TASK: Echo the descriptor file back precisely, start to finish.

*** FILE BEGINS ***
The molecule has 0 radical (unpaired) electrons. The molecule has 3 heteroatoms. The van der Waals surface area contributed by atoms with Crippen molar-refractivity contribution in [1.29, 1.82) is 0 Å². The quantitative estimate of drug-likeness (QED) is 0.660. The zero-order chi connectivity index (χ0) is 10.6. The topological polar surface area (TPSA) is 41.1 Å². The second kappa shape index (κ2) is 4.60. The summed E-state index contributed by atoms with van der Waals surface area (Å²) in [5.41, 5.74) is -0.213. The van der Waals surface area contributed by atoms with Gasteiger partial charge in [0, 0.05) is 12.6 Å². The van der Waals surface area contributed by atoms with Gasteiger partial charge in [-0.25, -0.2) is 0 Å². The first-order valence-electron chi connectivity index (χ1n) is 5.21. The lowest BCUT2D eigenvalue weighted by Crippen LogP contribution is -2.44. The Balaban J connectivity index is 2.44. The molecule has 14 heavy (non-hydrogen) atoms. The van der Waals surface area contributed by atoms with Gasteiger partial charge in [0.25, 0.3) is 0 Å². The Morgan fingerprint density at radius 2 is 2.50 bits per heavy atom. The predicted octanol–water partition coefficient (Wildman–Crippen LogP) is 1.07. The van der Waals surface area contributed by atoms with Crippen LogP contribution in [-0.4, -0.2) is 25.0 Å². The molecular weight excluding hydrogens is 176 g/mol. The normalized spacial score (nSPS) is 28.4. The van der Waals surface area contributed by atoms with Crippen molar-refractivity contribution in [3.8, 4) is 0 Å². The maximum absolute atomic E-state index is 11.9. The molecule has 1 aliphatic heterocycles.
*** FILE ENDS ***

The molecule has 0 radical (unpaired) electrons. The molecule has 3 heteroatoms. The van der Waals surface area contributed by atoms with Crippen molar-refractivity contribution in [1.29, 1.82) is 0 Å². The quantitative estimate of drug-likeness (QED) is 0.660. The zero-order chi connectivity index (χ0) is 10.6. The topological polar surface area (TPSA) is 41.1 Å². The second kappa shape index (κ2) is 4.60. The summed E-state index contributed by atoms with van der Waals surface area (Å²) in [5.41, 5.74) is -0.213. The van der Waals surface area contributed by atoms with Gasteiger partial charge in [0, 0.05) is 12.6 Å². The van der Waals surface area contributed by atoms with Gasteiger partial charge in [-0.25, -0.2) is 0 Å². The first-order valence-electron chi connectivity index (χ1n) is 5.21. The lowest BCUT2D eigenvalue weighted by Crippen LogP contribution is -2.44. The Balaban J connectivity index is 2.44. The molecule has 14 heavy (non-hydrogen) atoms. The van der Waals surface area contributed by atoms with Gasteiger partial charge in [0.25, 0.3) is 0 Å². The Morgan fingerprint density at radius 2 is 2.50 bits per heavy atom. The predicted octanol–water partition coefficient (Wildman–Crippen LogP) is 1.07. The van der Waals surface area contributed by atoms with Crippen LogP contribution in [-0.4, -0.2) is 25.0 Å². The molecular weight excluding hydrogens is 176 g/mol. The normalized spacial score (nSPS) is 28.4. The van der Waals surface area contributed by atoms with Crippen molar-refractivity contribution in [3.8, 4) is 0 Å². The maximum absolute atomic E-state index is 11.9. The molecule has 1 aliphatic heterocycles.